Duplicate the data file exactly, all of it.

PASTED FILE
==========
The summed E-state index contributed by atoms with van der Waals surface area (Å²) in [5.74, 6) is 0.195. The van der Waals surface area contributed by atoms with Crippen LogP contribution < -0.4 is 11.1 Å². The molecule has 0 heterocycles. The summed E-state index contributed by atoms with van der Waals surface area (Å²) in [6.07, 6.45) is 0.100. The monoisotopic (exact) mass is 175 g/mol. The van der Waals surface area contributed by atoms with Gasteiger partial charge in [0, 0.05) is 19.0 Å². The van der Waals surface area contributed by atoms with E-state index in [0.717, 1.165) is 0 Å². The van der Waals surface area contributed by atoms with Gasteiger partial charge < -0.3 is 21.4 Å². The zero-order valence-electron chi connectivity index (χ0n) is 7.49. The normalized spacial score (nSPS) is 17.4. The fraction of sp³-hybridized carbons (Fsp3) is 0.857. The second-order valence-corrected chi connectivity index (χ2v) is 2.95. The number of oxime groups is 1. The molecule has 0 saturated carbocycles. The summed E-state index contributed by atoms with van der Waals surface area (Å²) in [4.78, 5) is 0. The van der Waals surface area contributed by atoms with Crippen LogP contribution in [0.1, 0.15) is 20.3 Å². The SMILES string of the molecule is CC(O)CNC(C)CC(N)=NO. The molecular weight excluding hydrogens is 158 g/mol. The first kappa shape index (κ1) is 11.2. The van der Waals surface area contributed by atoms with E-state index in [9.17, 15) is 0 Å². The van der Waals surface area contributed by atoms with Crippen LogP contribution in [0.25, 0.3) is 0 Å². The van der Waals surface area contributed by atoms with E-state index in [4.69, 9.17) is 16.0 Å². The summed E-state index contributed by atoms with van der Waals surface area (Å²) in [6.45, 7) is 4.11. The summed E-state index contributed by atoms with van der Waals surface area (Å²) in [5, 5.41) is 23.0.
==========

The summed E-state index contributed by atoms with van der Waals surface area (Å²) in [5.74, 6) is 0.195. The van der Waals surface area contributed by atoms with Crippen LogP contribution < -0.4 is 11.1 Å². The molecule has 0 heterocycles. The summed E-state index contributed by atoms with van der Waals surface area (Å²) in [6.07, 6.45) is 0.100. The monoisotopic (exact) mass is 175 g/mol. The van der Waals surface area contributed by atoms with Gasteiger partial charge in [0, 0.05) is 19.0 Å². The van der Waals surface area contributed by atoms with E-state index in [0.717, 1.165) is 0 Å². The van der Waals surface area contributed by atoms with Gasteiger partial charge < -0.3 is 21.4 Å². The zero-order valence-electron chi connectivity index (χ0n) is 7.49. The normalized spacial score (nSPS) is 17.4. The fraction of sp³-hybridized carbons (Fsp3) is 0.857. The second-order valence-corrected chi connectivity index (χ2v) is 2.95. The number of oxime groups is 1. The molecule has 0 saturated carbocycles. The summed E-state index contributed by atoms with van der Waals surface area (Å²) in [4.78, 5) is 0. The van der Waals surface area contributed by atoms with Crippen LogP contribution in [0.1, 0.15) is 20.3 Å². The SMILES string of the molecule is CC(O)CNC(C)CC(N)=NO. The molecular weight excluding hydrogens is 158 g/mol. The first kappa shape index (κ1) is 11.2. The van der Waals surface area contributed by atoms with E-state index in [9.17, 15) is 0 Å². The van der Waals surface area contributed by atoms with Crippen LogP contribution in [0.25, 0.3) is 0 Å². The van der Waals surface area contributed by atoms with E-state index in [4.69, 9.17) is 16.0 Å². The summed E-state index contributed by atoms with van der Waals surface area (Å²) in [6.45, 7) is 4.11. The summed E-state index contributed by atoms with van der Waals surface area (Å²) in [5, 5.41) is 23.0.